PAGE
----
A risk factor is something that increases your likelihood of getting a disease or condition.
It is possible to develop inflammatory bowel disease with or without the risk factors listed below. However, the more risk factors you have, the greater your likelihood of developing inflammatory bowel disease. If you have a number of risk factors, ask your doctor what you can do to reduce your risk.
While scientists continue to search for the cause of inflammatory bowel disease, they have determined that certain genetic and environmental factors may increase the likelihood of developing the condition. Exactly why these factors add to the risk is not known at this time.
Risk factors include the following:
Having a family member with inflammatory bowel disease increases your chances of getting the disease.
White people are more likely to develop both types of inflammatory bowel disease. People of Jewish heritage are at greater risk of Crohn’s disease.
Smoking adds to the risk for Crohn’s disease but seems to lower the risk of ulcerative colitis. In addition, former smokers are at greater risk than nonsmokers.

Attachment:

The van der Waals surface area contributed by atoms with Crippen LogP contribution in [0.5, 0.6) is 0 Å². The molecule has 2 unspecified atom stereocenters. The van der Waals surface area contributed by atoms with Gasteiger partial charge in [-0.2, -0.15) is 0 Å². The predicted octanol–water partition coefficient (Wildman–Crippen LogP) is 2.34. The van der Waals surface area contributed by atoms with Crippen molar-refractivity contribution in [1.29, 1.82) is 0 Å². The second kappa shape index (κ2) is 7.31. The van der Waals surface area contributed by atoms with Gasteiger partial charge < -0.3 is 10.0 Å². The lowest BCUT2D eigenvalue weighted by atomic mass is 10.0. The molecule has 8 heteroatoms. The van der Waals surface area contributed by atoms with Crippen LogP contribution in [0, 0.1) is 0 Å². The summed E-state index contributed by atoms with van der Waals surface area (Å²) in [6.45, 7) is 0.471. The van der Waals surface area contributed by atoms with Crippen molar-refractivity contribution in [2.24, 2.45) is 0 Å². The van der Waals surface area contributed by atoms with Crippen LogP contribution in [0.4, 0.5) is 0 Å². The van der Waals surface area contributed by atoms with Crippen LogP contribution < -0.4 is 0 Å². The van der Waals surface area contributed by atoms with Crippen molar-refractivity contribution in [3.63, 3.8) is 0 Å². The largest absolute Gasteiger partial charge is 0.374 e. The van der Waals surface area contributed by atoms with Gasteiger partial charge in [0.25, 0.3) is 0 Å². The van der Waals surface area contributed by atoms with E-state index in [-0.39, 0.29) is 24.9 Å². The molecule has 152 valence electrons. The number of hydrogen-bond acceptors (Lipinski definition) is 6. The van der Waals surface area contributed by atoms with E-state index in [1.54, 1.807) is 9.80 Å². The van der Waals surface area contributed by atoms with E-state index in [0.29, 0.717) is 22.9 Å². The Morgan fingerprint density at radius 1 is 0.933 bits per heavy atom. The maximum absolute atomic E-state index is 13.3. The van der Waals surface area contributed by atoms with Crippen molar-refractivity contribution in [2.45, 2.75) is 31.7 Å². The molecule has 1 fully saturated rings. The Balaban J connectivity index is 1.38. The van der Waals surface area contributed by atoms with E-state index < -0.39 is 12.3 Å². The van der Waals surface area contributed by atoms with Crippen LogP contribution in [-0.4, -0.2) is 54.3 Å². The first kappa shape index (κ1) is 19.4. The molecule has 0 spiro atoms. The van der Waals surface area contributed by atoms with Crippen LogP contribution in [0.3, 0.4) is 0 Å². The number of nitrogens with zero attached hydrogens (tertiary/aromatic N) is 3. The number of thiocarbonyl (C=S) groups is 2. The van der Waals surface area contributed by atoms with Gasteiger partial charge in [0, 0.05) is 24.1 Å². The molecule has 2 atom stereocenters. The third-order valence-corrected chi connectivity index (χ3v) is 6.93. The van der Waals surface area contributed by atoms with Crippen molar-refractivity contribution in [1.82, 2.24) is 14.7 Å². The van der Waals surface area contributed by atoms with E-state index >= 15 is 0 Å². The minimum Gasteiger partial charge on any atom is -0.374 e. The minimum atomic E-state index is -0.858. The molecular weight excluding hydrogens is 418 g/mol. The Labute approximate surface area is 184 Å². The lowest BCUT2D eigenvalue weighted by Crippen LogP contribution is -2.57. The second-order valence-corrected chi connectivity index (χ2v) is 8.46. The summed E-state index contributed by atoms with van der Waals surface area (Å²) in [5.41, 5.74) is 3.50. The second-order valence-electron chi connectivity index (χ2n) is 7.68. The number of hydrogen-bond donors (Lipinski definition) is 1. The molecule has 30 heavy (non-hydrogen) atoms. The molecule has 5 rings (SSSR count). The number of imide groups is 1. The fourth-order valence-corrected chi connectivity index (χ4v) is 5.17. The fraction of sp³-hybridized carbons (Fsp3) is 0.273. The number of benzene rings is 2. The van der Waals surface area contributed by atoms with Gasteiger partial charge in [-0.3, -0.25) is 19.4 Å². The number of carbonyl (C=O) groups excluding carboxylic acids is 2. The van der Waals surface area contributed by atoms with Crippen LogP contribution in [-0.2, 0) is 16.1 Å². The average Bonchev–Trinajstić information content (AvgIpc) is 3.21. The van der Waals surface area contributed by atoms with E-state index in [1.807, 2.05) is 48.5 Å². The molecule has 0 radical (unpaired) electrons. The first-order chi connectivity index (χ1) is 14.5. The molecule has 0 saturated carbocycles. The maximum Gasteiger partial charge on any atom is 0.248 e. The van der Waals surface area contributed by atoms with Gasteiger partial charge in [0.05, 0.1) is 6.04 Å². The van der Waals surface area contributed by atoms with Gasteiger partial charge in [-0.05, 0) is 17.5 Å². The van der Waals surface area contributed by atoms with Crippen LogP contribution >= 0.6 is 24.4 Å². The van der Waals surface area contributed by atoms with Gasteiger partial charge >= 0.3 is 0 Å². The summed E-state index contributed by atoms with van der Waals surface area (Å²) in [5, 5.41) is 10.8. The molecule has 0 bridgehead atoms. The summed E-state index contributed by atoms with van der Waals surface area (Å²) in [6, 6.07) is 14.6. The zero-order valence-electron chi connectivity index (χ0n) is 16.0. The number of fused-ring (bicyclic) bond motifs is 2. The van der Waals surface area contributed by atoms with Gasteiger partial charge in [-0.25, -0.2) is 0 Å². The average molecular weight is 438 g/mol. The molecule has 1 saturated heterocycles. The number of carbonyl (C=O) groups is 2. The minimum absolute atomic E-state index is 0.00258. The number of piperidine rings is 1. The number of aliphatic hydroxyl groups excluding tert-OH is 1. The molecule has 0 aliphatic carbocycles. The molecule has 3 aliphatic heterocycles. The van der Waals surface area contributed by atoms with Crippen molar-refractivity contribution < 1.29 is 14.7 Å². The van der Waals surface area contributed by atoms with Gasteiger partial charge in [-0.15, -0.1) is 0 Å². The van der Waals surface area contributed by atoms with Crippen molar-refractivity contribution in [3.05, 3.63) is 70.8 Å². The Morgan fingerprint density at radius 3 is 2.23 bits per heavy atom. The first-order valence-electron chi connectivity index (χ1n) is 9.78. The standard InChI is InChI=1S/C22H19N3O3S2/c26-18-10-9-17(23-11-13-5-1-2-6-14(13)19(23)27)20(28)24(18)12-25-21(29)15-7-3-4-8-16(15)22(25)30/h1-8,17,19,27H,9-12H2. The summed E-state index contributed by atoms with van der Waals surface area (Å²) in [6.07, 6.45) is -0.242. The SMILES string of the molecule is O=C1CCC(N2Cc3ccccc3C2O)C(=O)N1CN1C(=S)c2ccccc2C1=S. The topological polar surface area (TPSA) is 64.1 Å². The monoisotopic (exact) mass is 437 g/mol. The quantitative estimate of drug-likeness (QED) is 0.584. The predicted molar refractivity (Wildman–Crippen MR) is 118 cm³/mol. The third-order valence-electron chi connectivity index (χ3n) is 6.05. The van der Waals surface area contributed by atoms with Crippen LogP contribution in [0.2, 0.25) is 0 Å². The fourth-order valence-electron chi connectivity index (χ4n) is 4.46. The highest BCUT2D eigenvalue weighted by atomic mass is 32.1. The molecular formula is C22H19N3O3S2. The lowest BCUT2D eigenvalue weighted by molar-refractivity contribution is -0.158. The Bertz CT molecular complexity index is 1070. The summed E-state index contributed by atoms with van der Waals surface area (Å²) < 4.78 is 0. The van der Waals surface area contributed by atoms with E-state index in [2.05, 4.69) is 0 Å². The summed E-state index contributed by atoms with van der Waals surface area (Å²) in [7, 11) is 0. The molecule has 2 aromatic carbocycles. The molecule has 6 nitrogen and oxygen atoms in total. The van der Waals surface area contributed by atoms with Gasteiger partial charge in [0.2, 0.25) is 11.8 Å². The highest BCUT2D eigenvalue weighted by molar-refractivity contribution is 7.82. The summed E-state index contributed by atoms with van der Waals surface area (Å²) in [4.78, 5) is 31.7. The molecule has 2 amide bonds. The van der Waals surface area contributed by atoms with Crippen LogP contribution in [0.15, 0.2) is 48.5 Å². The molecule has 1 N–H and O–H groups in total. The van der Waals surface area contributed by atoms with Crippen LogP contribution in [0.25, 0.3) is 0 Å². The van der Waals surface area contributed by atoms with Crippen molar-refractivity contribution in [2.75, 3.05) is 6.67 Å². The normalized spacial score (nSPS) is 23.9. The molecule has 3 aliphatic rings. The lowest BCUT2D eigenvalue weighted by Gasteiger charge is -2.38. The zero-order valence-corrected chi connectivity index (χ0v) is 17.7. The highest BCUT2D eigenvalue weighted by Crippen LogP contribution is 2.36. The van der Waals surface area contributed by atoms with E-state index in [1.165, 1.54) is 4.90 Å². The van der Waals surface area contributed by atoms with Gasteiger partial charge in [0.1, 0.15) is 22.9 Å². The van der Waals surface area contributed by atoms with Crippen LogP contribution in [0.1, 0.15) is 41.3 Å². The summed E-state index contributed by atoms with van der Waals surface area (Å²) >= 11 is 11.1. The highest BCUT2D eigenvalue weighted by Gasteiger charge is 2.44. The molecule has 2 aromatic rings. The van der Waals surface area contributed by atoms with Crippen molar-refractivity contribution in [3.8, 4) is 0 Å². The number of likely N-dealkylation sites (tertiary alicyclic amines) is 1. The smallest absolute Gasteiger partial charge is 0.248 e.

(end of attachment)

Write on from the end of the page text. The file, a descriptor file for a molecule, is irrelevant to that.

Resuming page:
Inflammatory bowel disease seems to occur more often among people in higher socioeconomic classes and people with white-collar jobs.
American Gastroenterological Association website. Available at:
http://www.gastro.org. Accessed March 6, 2006.
Crohn's and Colitis Foundation of America
website. Available at:
http://www.ccfa.org. Accessed March 6, 2006.
DynaMed Editorial Team. Crohn's disease. EBSCO DynaMed website. Available at:
http://www.ebscohost.com/dynamed. Updated June 16, 2011. Accessed June 17, 2011.
Hou JK, Abraham B, El-Serag H. Dietary intake and risk of developing inflammatory bowel disease: a systematic review of the literature.
Am J Gastroenterol.
National Digestive Diseases Information Clearinghouse website. Available at:
http://digestive.niddk.nih.gov. Accessed March 6, 2006.
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Last reviewed September 2014 by Daus Mahnke, MD
Please be aware that this information is provided to supplement the care provided by your physician. It is neither intended nor implied to be a substitute for professional medical advice. CALL YOUR HEALTHCARE PROVIDER IMMEDIATELY IF YOU THINK YOU MAY HAVE A MEDICAL EMERGENCY. Always seek the advice of your physician or other qualified health provider prior to starting any new treatment or with any questions you may have regarding a medical condition.
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